Table 3

Bulk composition of fine (<63 μm) and coarse (>63 μm) particles from the Alsea River

Date

Q (m3 s−1)

%OC (wt%)

%ON (wt%)

SA (m2 g−1)

C/N (mol:mol)

δ13C (‰)

δ15N (‰)

Δ14C (‰)

fmod

Fine particles (< 63 μm)

 11/15/07

11

15.8

1.80

n.e.

10

−24.5

5.1

n.m.

n.m.

 11/20/07

63

9.2

0.99

n.e.

11

−25.1

4.7

5.2

1.01

 03/18/08

92

6.5

0.55

32

14

−26.4

1.6

n.m.

n.m.

 12/05/07

187

3.1

0.25

30

14

−25.5

2.8

n.m.

n.m.

 12/20/07

226

2.6

0.22

31

14

−25.6

3.0

−37.4

0.97

 12/04/07

419

2.6

0.20

30

15

−25.3

2.6

−6.4

1.00

 12/03/07

539

5.2

0.38

32

16

−25.9

1.6

32.5

1.04

Coarse particles (>63 μm)

 11/15/07

11

30.8

2.56

n.e.

14

n.e.

n.e.

n.e.

n.e.

 11/20/07

63

15.6

0.97

n.e.

19

−26.5

1.5

22.9

1.03

 03/18/08

92

7.6

0.40

n.m.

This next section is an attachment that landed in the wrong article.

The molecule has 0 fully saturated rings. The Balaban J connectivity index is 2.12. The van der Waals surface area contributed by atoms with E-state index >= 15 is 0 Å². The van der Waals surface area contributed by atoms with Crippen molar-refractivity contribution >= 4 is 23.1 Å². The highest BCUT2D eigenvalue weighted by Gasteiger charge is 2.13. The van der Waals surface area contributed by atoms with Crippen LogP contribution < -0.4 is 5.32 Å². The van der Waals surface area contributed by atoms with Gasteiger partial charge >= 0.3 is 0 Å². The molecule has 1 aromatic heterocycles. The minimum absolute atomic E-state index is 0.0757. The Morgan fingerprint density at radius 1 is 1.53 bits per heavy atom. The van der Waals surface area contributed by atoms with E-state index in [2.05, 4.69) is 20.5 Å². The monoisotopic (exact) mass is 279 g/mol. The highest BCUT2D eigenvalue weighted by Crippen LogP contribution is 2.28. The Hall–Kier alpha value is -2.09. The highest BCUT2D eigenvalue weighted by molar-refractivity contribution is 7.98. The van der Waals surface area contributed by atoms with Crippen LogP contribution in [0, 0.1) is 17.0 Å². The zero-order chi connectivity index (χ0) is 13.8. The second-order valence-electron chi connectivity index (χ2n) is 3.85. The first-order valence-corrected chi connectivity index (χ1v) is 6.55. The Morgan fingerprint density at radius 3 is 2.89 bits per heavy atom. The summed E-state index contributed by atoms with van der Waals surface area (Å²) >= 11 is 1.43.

22

−27.5

0.5

n.m.

n.m.

 12/05/07

187

7.0

0.32

n.m.

25

−26.6

0.4

n.m.

n.m.

 12/20/07

226

3.8

0.20

n.m.

21

−26.6

0.6

26.9

1.03

 12/04/07

419

6.2

0.32

n.m.

22

−26.5

0.7

24.7

1.03

 12/03/07

539

7.6

0.38

n.m.

23

−26.9

0.3

30.6

1.04

%OC weight percent organic carbon content, %ON weight percent organic nitrogen content, SA mineral surface area, δ13C stable isotopic composition of organic carbon, δ15N stable isotopic composition of organic nitrogen, Δ14C radiocarbon isotopic composition of organic carbon, fmod fraction of organic carbon modern, n.e. not enough sample for analyses, n.m. not measured

Several parameters, including molar carbon to nitrogen ratios (C:N), stable carbon and nitrogen isotopic compositions (δ13C and δ15N, respectively) and radiocarbon compositions (Δ14C), were used to characterize the bulk compositions of fine and coarse POM (Table 3). Fine particles exhibited C:N values that ranged from 10 to 16 and were on average significantly lower than those from coarse particles, which displayed values ranging from 14 to 25. The C:N compositions of both fine and coarse particles were positively correlated with discharge (r2 > 0.7; P < 0.01), indicating that as particle concentrations increased with increasing river flows the POM became increasingly enriched in carbon relative to nitrogen.